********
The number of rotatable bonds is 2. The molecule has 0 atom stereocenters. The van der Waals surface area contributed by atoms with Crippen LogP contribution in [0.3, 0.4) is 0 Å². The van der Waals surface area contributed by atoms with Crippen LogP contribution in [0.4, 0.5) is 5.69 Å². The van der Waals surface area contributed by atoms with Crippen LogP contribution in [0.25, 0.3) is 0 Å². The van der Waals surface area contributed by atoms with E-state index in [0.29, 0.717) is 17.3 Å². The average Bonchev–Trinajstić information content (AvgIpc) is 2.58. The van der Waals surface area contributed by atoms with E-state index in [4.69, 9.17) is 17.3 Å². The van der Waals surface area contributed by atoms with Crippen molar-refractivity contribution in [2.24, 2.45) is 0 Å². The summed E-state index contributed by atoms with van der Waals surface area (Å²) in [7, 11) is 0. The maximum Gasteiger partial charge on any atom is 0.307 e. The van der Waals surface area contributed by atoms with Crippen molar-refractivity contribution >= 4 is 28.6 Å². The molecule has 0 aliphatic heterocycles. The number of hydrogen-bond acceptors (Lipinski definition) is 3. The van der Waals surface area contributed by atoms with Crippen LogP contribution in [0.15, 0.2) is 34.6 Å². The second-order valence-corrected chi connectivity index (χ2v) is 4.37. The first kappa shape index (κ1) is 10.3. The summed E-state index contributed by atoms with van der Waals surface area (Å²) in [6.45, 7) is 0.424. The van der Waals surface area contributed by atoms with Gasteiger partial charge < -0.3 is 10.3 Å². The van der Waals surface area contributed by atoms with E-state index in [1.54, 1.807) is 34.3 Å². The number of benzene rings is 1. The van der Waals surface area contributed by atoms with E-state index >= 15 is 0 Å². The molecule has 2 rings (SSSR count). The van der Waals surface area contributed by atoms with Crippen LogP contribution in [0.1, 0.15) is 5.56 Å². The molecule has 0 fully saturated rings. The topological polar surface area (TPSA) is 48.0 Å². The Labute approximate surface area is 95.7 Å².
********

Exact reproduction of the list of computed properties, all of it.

The number of rotatable bonds is 2. The molecule has 0 atom stereocenters. The van der Waals surface area contributed by atoms with Crippen LogP contribution in [0.3, 0.4) is 0 Å². The van der Waals surface area contributed by atoms with Crippen LogP contribution in [0.4, 0.5) is 5.69 Å². The van der Waals surface area contributed by atoms with Crippen LogP contribution in [0.25, 0.3) is 0 Å². The van der Waals surface area contributed by atoms with E-state index in [0.29, 0.717) is 17.3 Å². The average Bonchev–Trinajstić information content (AvgIpc) is 2.58. The van der Waals surface area contributed by atoms with E-state index in [4.69, 9.17) is 17.3 Å². The van der Waals surface area contributed by atoms with Crippen molar-refractivity contribution in [2.24, 2.45) is 0 Å². The summed E-state index contributed by atoms with van der Waals surface area (Å²) in [7, 11) is 0. The maximum Gasteiger partial charge on any atom is 0.307 e. The van der Waals surface area contributed by atoms with Crippen molar-refractivity contribution >= 4 is 28.6 Å². The molecule has 0 aliphatic heterocycles. The number of hydrogen-bond acceptors (Lipinski definition) is 3. The van der Waals surface area contributed by atoms with Crippen LogP contribution in [0.15, 0.2) is 34.6 Å². The second-order valence-corrected chi connectivity index (χ2v) is 4.37. The first kappa shape index (κ1) is 10.3. The summed E-state index contributed by atoms with van der Waals surface area (Å²) in [6.45, 7) is 0.424. The van der Waals surface area contributed by atoms with Gasteiger partial charge < -0.3 is 10.3 Å². The van der Waals surface area contributed by atoms with E-state index in [1.54, 1.807) is 34.3 Å². The number of benzene rings is 1. The van der Waals surface area contributed by atoms with E-state index >= 15 is 0 Å². The molecule has 2 rings (SSSR count). The van der Waals surface area contributed by atoms with Crippen LogP contribution in [0.1, 0.15) is 5.56 Å². The molecule has 0 fully saturated rings. The topological polar surface area (TPSA) is 48.0 Å². The Labute approximate surface area is 95.7 Å².